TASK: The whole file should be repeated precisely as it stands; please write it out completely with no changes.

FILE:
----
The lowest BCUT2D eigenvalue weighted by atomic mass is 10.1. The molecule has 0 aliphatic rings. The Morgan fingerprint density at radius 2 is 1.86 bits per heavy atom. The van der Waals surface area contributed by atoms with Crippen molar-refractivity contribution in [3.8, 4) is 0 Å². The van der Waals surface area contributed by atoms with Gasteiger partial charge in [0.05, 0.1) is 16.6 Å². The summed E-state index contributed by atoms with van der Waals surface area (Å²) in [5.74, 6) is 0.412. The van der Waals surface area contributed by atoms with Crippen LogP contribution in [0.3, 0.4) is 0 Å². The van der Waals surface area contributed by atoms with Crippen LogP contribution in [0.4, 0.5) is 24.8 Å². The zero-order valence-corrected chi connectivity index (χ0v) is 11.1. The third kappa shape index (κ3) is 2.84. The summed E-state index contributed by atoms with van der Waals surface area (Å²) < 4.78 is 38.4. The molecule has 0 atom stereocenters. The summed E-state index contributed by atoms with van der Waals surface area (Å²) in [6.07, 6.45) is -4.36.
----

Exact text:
The lowest BCUT2D eigenvalue weighted by atomic mass is 10.1. The molecule has 0 aliphatic rings. The Morgan fingerprint density at radius 2 is 1.86 bits per heavy atom. The van der Waals surface area contributed by atoms with Crippen molar-refractivity contribution in [3.8, 4) is 0 Å². The van der Waals surface area contributed by atoms with Gasteiger partial charge in [0.05, 0.1) is 16.6 Å². The summed E-state index contributed by atoms with van der Waals surface area (Å²) in [5.74, 6) is 0.412. The van der Waals surface area contributed by atoms with Crippen LogP contribution in [0.3, 0.4) is 0 Å². The van der Waals surface area contributed by atoms with Crippen LogP contribution in [0.4, 0.5) is 24.8 Å². The zero-order valence-corrected chi connectivity index (χ0v) is 11.1. The third kappa shape index (κ3) is 2.84. The summed E-state index contributed by atoms with van der Waals surface area (Å²) < 4.78 is 38.4. The molecule has 0 atom stereocenters. The summed E-state index contributed by atoms with van der Waals surface area (Å²) in [6.07, 6.45) is -4.36.